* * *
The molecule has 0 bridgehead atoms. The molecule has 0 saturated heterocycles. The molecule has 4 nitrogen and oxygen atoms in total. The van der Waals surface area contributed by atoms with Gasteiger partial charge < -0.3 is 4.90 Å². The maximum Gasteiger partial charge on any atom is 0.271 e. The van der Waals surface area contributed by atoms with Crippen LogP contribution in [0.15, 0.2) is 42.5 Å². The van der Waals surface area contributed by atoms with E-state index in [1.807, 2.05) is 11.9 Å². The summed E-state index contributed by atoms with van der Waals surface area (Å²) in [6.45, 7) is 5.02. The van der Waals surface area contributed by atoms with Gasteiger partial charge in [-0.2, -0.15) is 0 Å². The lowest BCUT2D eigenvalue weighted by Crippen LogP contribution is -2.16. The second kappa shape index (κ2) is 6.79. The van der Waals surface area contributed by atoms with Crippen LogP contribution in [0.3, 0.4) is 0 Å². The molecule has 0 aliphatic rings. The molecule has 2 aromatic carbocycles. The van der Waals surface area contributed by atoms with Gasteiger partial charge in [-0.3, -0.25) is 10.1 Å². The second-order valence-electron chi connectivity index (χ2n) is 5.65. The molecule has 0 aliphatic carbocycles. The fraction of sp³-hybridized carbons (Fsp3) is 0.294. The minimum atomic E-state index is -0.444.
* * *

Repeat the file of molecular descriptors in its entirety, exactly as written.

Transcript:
The molecule has 0 bridgehead atoms. The molecule has 0 saturated heterocycles. The molecule has 4 nitrogen and oxygen atoms in total. The van der Waals surface area contributed by atoms with Gasteiger partial charge < -0.3 is 4.90 Å². The maximum Gasteiger partial charge on any atom is 0.271 e. The van der Waals surface area contributed by atoms with Crippen LogP contribution in [0.15, 0.2) is 42.5 Å². The van der Waals surface area contributed by atoms with E-state index in [1.807, 2.05) is 11.9 Å². The summed E-state index contributed by atoms with van der Waals surface area (Å²) in [6.45, 7) is 5.02. The van der Waals surface area contributed by atoms with Gasteiger partial charge in [-0.2, -0.15) is 0 Å². The lowest BCUT2D eigenvalue weighted by Crippen LogP contribution is -2.16. The second kappa shape index (κ2) is 6.79. The van der Waals surface area contributed by atoms with Crippen LogP contribution in [0.3, 0.4) is 0 Å². The molecule has 0 aliphatic rings. The molecule has 2 aromatic carbocycles. The van der Waals surface area contributed by atoms with Gasteiger partial charge in [-0.3, -0.25) is 10.1 Å². The second-order valence-electron chi connectivity index (χ2n) is 5.65. The molecule has 0 aliphatic carbocycles. The fraction of sp³-hybridized carbons (Fsp3) is 0.294. The minimum atomic E-state index is -0.444.